Couple of weeks ago I decided to learn Python. Mostly because I no longer have access to a Matlab license and the price of Matlab is kind of off putting. Additionally as of late I have gravitated toward free software both in the sense of no money involved and in the sense that the source code can be used as one wishes. For example Google’s cloud services and Libre Office. I have no clear answer to why Python. One reason is that someone said its fairly easy to learn if you already know Matlab.
In the vaalit.fi service it is possible to download the results of the 2012 municipal elections from this page. Descriptions for the csv-files can be found at the top of the page under instructions. Since the election are still fresh in my memory I thought I’d dig into that data as an exercise and use Python to make any tools I would need.
The file containing the results for the whole country is quite large, about 400 Mbytes. When loaded to the memory of my laptop it took about 3 Gbytes, which slowed things down dramatically. There are many ways to solve this, I decided to install a MySQL server and move the data to a database and then query whichever data I need. Although the data still would not fit to memory, it is much faster to find things when it is not necessary to go through the whole file. MySQL is also free if you don’t need to use a consultant.
It took about a week to setup everything and learn enough Python to be able to query the database I created. Although it was probably only about three days of actual work. The experience was not bad, there were some problems finding the right modules for Python, those that would enable all the calculations and drawing the figures I might want.
Infact finding the modules was not that difficult, but finding the correct ones for my operating system processor combo took some time. In the end I think I installed a version meant for AMD-processors although this laptop has an Intel one. Seems to work in any case. It was also a bit of a conundrum to select between Python 2.x and 3.x, they are not completely compatible and I couldn’t tell if the community will change to the new version or not. The modules I’d likely need were however available for 3.x so I selected that one. For me the risk should be a small one as I intend to to write scripts and not software that needs to be maintained.
I used MySQL Workbench to create the database. It was not that much work to learn the parts I needed. A small problem appeared when MySQL-connector wouldn’t work with Python version 3.3, so I had to move to 3.2. After this the biggest stumbling block was to get the connection to the database working even when it is on the same computer. Workbench seems to use something called “named pipes” but this wouldn’t work with the MySQL Python connector. After some trial I opened a hole in the firewall for the port used by MySQL and managed to find the correct initialization file where I could tell the server to listen to localhost and only it. Not quite sure what in the end made it work but the searches started to return results. Hopefully my laptop isn’t wide open now.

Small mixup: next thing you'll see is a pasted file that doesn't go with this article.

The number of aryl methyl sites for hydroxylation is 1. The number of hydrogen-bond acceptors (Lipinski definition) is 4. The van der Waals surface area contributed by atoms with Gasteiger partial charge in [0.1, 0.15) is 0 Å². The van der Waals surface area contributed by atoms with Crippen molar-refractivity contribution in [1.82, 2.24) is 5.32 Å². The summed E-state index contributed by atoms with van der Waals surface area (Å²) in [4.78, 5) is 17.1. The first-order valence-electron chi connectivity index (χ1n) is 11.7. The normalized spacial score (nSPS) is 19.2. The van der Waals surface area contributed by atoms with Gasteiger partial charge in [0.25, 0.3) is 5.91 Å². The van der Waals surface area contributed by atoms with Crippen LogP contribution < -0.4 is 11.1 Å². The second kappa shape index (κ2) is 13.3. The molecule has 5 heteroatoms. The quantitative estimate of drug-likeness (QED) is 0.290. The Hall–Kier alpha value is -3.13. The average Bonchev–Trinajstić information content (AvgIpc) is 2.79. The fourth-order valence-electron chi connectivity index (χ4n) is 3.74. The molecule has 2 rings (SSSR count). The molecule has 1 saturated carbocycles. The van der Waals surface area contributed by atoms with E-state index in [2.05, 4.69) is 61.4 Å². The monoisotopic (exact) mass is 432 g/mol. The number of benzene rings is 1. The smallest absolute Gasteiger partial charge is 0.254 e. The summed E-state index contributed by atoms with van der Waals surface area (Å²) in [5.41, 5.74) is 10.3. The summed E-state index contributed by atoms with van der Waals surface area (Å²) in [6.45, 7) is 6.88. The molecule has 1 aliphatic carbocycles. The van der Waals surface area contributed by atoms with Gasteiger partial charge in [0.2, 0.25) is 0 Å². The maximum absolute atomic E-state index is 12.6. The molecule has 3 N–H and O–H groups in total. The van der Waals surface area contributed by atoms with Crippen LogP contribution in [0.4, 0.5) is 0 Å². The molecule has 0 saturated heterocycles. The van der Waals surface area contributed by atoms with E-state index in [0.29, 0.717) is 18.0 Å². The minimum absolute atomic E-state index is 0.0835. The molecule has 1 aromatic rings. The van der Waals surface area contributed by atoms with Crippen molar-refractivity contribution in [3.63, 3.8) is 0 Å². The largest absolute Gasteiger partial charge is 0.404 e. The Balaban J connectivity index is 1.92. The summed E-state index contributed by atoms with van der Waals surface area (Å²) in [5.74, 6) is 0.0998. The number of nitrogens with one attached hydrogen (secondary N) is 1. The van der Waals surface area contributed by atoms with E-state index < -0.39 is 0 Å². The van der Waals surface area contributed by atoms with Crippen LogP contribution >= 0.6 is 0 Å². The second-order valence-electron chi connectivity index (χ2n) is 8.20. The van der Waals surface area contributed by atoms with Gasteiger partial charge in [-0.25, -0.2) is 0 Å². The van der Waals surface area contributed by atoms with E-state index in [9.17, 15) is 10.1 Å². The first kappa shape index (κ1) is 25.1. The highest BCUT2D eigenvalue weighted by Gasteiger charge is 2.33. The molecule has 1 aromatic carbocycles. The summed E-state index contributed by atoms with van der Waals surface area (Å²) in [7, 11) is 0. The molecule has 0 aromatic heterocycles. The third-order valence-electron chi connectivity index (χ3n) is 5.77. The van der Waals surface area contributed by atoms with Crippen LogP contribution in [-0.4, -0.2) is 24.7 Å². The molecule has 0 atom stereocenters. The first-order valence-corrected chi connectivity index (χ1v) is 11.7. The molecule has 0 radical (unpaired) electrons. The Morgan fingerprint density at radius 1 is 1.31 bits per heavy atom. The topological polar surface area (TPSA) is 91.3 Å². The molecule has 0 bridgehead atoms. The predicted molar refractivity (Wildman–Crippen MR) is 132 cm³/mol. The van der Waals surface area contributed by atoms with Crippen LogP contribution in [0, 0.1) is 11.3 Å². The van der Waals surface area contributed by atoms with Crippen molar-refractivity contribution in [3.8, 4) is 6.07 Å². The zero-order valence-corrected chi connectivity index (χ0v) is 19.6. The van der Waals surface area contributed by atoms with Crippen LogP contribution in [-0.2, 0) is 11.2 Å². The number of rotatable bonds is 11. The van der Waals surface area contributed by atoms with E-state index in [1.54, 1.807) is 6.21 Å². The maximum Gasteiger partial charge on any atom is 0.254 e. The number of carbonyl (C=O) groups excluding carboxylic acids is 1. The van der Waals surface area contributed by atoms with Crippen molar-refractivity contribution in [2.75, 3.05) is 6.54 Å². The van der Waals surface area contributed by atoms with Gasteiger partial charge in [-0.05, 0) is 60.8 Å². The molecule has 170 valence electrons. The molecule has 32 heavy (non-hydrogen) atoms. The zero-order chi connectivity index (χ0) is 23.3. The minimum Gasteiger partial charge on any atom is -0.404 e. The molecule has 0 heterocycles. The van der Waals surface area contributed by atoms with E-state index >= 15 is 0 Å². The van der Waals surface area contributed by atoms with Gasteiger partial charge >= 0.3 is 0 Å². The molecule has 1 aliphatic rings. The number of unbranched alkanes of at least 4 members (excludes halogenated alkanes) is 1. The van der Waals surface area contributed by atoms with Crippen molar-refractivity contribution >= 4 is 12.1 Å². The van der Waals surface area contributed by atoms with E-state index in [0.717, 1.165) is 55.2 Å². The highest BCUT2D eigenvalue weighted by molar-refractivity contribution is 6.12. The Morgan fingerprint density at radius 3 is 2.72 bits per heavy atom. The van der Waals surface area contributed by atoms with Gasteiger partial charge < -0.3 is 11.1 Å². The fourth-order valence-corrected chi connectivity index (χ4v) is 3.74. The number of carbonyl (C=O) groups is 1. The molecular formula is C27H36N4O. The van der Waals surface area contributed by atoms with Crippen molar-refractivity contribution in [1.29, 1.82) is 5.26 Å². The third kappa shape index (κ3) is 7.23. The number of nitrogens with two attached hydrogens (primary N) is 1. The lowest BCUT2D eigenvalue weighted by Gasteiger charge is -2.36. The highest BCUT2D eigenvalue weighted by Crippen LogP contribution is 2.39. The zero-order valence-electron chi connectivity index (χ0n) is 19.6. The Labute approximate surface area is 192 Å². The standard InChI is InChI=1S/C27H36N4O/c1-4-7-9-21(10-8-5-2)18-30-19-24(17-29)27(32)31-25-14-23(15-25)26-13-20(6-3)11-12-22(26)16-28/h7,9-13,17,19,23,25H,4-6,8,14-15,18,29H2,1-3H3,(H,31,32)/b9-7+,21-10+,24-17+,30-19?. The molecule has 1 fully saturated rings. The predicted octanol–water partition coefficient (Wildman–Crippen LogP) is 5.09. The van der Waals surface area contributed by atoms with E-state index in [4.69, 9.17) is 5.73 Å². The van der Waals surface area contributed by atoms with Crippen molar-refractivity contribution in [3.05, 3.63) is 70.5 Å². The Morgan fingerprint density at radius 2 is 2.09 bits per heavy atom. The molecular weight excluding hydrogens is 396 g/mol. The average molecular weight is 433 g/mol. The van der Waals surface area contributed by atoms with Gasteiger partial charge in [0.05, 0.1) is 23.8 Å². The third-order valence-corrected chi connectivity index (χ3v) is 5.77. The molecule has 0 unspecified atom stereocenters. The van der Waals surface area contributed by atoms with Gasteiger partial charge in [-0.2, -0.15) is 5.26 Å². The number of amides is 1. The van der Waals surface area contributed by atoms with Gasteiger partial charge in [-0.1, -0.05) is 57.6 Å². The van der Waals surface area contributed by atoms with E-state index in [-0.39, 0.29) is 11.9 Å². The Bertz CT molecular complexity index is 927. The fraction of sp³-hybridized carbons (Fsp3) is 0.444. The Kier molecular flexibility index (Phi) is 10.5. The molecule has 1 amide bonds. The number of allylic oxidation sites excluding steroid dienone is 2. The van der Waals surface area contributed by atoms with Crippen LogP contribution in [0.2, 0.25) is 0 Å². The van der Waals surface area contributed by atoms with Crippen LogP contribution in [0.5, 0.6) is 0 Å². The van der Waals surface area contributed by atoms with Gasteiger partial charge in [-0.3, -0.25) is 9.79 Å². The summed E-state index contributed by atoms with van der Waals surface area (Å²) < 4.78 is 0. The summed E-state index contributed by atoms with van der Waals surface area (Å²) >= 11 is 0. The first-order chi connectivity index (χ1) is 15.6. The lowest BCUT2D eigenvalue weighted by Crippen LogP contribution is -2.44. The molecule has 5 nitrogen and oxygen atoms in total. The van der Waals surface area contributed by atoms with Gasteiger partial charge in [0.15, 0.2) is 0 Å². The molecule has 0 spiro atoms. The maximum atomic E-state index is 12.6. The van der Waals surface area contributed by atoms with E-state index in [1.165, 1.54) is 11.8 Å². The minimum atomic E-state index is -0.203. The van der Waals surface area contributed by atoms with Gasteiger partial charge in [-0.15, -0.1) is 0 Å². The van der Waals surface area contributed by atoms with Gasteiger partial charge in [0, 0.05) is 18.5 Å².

18 Dec 2012 is a zip file with source code and some sql for creating and quering the database. Everything in it can be freely used, modified and shared.
Below a couple of figures extracted from the data and a little bit of speculation on what can be seen. I’m too lazy to remake the figures with english texts.
The title for the largest voting area goes with 15971 voters to the aptly named area “Ä-alue 090A”, based on the municipality number it is somewhere in Helsinki.
The smallest with under a hundred voters are Markby (88), Norrby (93) and Korsbäck (95), which are in the municipalities of Uusikaarlepyy, Kruunupyy and Korsnäs. First I thought that these areas would be in islands, but they are not. There are other small areas in these same municipalities. In Sipoo there is also an area called “saaret” (islands) which doesn’t have any eligible voters, perhaps it is not in use.
From the figure it is clear that the distribution has two peaks, but I’m not quite sure what is the reason behind this. I first thought that it was due to geography, if the distance to a polling station is too long it is going to have an effect on turnout, but in case of the smallest voting places this doesn’t seem to be the case.
Figure 2. Size of voting areas and turnout vary. For example little over 3000 votes were cast in one area. Abscissa is the number of votes given on an area, ordinate is the count of areas.
The distribution of votes in figure 2 shows the same double peak that was seen in figure 1. In ten areas the number of votes was less than 50, smallest activity (22) was seen in Aska area of Puolanka municipality, Paloniemi area in Kuhmo was clearly more active with 36 votes. Is voting secrecy adequately preserved when the number of voters is so small? At least they should shake the box before opening it.
Figure 3. Histogram of ratio of voters to eligible voters for each voting area. If the abscissa is multiplied by 100 it gives percents. in more detail: for each voting area the number of voters on election day was divided by the number of those eligible to vote in Finland, those who voted before the actual election day are not included.
Figure 3 shows a histogram of election day turnouts for different voting areas. In some cases the turnout was dismal. For example in Aleksanterin koulu area, city of Tampere, 78 voters showed up, the ratio of voters to eligible voters was 0.02. Perhaps this is some sort of special area?
Small areas show up on the llist of most active areas including to areas named Korsbäck. The relatively most active are however is the Ala-Ähtävä area in the Pedersöre municipality. There out of 1032 eligible voters 797 turned out on election day.